"Beauty and the Beast" Closes 2011-12 Broadway Lights series

My Q&A with The Beast
Courtesy, Blumenthal Performing Arts

Dane Agostinis has to put on a heavy, hairy costume night after night … and he couldn't be happier about it.

Agostinis, a graduate of NYU’s Tisch School for the Arts, has played the leading male role since last March. Being on the road is nothing new to him, though. He was part of the national touring company for The Great American Trailer Park Musical. His other credits include Oklahoma!, Spelling Bee, Bat Boy, The Full Monty, Side Show, A Midsummer Night’s Dream, Carousel, Godspell, A View From the Bridge, and Debbie Does Dallas.

Agostinis came to the role at the same time the current Belle did, and they will make their exits together in July. He'll then take August off, move back to The Big Apple and, he says, "see what happens next." I chatted with him about his upcoming performance in Charlotte. Catch the show at the Belk Theater from June 26 through July 1.

Revue: I read that you do your own make-up, and that you've got the routine down to just 45 minutes. Wow!

Dane Agostinis: Yep. When I first started, I was in the make-up chair for an hour and a half before the show. It was really cutting into my time. So I watched how the make-up people did it, learned from them and asked if I could try it myself. I was lucky they let me. Now I've got the routine down to 45 minutes. I can do in in 30 if I have to rush.

Revue: The hair, the horns, and everything?

DA: All of it.

Revue: So is your make-up person now out of a job?

DA: [Laughs.] No. There are about 30 other cast members who have their hair and make-up done.

Revue: Does it take you longer to become beast-like than it takes your co-star to become Belle?

DA: Oh, yes. She looks beautiful like that right out of the gate. She just needs a little blush, and she's good. There's a wig involved, too, which is the toughest part of her costume.

Revue: How much does your costume weigh?

DA: Five or 10 pounds. It's not so much the weight of it as the heat of it. There's layer upon layer upon layer. When I'm not on stage, I'm in my dressing room in front of a fan with it blasting at the highest speed.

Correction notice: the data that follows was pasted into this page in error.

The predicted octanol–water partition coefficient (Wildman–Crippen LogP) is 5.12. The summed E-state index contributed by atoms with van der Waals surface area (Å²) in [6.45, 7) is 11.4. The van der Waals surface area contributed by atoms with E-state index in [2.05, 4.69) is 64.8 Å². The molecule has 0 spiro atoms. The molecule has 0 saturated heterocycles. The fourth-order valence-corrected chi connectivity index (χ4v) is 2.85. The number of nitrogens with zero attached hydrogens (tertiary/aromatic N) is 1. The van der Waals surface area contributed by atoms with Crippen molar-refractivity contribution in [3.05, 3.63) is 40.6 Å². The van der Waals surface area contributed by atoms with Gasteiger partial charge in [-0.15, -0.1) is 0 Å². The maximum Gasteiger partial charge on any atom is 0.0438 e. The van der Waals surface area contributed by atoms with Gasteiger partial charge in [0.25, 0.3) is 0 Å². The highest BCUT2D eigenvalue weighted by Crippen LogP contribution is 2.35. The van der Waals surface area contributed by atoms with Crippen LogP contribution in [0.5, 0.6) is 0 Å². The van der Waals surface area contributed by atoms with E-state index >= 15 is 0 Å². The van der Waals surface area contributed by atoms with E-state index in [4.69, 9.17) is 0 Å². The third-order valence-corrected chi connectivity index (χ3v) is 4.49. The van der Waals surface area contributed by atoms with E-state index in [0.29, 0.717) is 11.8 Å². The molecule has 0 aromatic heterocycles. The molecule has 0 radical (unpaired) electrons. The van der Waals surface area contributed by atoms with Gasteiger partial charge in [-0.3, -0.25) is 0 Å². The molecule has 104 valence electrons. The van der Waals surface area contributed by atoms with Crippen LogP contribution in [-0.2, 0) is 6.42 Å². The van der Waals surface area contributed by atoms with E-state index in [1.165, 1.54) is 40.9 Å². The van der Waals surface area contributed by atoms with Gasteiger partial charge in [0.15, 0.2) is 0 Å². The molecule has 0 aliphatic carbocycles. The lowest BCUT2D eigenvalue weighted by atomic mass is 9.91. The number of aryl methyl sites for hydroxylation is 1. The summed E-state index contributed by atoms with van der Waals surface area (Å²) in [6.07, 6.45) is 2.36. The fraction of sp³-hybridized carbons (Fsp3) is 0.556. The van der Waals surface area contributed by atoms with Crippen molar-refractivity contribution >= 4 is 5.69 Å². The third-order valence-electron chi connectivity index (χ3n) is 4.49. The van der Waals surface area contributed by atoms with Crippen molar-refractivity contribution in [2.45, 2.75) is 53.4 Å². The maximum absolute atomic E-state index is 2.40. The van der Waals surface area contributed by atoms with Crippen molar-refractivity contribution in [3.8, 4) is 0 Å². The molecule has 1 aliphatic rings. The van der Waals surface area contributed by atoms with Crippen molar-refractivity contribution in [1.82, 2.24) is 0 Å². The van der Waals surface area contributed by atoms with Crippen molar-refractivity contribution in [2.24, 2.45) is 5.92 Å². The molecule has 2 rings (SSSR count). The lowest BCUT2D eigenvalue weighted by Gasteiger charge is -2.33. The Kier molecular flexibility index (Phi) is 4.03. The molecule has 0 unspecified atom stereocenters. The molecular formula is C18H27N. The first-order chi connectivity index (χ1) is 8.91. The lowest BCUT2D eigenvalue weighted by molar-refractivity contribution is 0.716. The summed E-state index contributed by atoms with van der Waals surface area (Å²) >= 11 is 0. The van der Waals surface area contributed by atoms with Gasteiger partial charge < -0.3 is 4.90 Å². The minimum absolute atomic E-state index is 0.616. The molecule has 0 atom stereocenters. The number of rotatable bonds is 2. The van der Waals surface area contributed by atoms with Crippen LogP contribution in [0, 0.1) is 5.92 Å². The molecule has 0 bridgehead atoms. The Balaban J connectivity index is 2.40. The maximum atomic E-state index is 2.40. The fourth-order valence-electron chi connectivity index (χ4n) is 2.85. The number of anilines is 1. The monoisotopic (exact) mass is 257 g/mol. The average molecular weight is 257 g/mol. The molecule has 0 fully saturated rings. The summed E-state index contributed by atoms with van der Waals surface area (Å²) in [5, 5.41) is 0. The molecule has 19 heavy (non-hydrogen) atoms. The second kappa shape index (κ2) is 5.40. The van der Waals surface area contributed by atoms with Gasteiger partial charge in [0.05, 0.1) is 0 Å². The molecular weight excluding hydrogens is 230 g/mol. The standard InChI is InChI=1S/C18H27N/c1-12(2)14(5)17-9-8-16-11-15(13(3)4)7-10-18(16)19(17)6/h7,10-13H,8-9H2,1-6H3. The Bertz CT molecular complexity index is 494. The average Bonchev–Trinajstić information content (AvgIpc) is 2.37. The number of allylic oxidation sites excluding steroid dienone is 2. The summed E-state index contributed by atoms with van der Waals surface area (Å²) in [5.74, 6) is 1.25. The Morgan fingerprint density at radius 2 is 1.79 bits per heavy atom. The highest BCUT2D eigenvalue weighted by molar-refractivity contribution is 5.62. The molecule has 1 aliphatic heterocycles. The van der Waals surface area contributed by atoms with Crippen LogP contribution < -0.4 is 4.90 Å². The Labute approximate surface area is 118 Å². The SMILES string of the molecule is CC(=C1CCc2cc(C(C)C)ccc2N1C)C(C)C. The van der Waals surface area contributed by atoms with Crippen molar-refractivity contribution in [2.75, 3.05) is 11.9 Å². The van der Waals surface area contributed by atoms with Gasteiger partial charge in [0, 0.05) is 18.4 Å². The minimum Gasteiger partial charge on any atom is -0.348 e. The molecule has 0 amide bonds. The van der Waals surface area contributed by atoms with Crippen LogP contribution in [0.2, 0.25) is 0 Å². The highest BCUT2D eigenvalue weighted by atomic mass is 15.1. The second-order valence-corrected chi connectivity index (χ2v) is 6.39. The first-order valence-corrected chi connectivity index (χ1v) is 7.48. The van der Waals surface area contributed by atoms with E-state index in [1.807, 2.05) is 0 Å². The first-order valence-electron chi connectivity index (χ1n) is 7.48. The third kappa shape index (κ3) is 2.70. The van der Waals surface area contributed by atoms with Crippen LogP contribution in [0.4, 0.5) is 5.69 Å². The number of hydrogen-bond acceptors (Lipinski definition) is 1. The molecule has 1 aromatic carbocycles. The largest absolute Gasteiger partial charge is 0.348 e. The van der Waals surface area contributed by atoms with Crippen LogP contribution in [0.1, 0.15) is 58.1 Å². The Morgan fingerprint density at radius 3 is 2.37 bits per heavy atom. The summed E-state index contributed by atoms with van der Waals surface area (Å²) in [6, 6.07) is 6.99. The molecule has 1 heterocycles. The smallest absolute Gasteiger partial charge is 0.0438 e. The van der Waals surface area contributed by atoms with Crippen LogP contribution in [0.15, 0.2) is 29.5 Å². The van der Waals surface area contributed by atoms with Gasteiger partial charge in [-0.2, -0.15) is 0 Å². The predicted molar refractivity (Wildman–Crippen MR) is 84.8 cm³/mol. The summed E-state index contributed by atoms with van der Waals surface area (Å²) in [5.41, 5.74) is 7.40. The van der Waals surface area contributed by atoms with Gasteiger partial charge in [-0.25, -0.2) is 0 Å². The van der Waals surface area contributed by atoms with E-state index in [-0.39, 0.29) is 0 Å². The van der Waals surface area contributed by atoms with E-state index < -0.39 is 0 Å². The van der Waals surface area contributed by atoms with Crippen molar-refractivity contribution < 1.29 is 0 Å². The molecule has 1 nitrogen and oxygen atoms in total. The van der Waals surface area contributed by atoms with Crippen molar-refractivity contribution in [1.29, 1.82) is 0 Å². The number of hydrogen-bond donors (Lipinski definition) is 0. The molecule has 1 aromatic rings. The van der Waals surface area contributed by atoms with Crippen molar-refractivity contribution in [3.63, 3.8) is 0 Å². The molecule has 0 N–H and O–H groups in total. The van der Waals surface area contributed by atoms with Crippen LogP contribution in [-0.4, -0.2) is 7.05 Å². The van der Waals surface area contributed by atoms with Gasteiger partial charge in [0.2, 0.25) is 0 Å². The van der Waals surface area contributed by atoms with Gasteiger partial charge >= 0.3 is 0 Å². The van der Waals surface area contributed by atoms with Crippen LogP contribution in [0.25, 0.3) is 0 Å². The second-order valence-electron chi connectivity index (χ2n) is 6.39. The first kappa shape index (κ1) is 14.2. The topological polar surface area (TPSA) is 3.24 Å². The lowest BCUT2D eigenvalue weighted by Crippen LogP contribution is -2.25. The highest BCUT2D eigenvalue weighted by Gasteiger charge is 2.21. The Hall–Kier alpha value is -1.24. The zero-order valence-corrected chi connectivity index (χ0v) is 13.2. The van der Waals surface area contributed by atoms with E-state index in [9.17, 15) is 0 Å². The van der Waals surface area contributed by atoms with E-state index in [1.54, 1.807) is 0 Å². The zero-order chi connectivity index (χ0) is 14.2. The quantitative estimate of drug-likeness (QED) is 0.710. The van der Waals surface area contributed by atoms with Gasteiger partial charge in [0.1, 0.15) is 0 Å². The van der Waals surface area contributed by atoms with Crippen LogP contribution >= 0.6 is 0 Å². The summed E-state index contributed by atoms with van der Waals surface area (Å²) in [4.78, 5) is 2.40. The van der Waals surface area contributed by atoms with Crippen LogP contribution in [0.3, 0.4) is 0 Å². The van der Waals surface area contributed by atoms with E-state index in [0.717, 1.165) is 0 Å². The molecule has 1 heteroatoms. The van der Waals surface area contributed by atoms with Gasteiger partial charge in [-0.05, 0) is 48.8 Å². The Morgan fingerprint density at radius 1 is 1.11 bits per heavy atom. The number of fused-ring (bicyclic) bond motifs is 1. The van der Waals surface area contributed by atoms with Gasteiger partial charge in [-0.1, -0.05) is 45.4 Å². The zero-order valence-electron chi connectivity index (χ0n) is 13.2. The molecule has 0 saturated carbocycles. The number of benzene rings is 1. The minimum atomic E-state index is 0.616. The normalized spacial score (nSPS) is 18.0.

Revue: Beauty and The Beast is obviously for kids — and for parents of young kids. But do adults who don't have kids enjoy it, too?

DA: Everyone enjoys it. It's one of my favorite Disney movies, and the show definitely does it justice. It sticks closely to the movie, but with a few added songs. Parents, grandparents, non-parents — everyone has a great time at this show. It makes you remember what it was to be a kid. And it's really not as geared to kids as people think. There is slapstick, which the kids enjoy. But there's some adult humor that goes right over the kids' head.

Revue: What's your favorite song?

DA: I'd have to say it's Gaston's drinking song — the beer mug-clinking scene. I always wish I could be on stage for that scene. It's so high energy.

Revue: Aww, you're not even on stage for your own favorite song?

DA: Right.

Revue: You're in front of the fan.

DA: Exactly!

Revue: What are the audience favorites?

DA: Everyone seems to love the Gaston song I just mentioned and also "Be Our Guest."

Revue: OK, last question. I don't suppose you're going to tell me how you quickly transform from the Beast into the handsome prince.

DA: [Laughs] I can't, but I can say it's a very awesome spectacle. Other than that, I can only say it's Disney magic. It's very impressive, though. One of David Copperfield's guys is the genius behind it.

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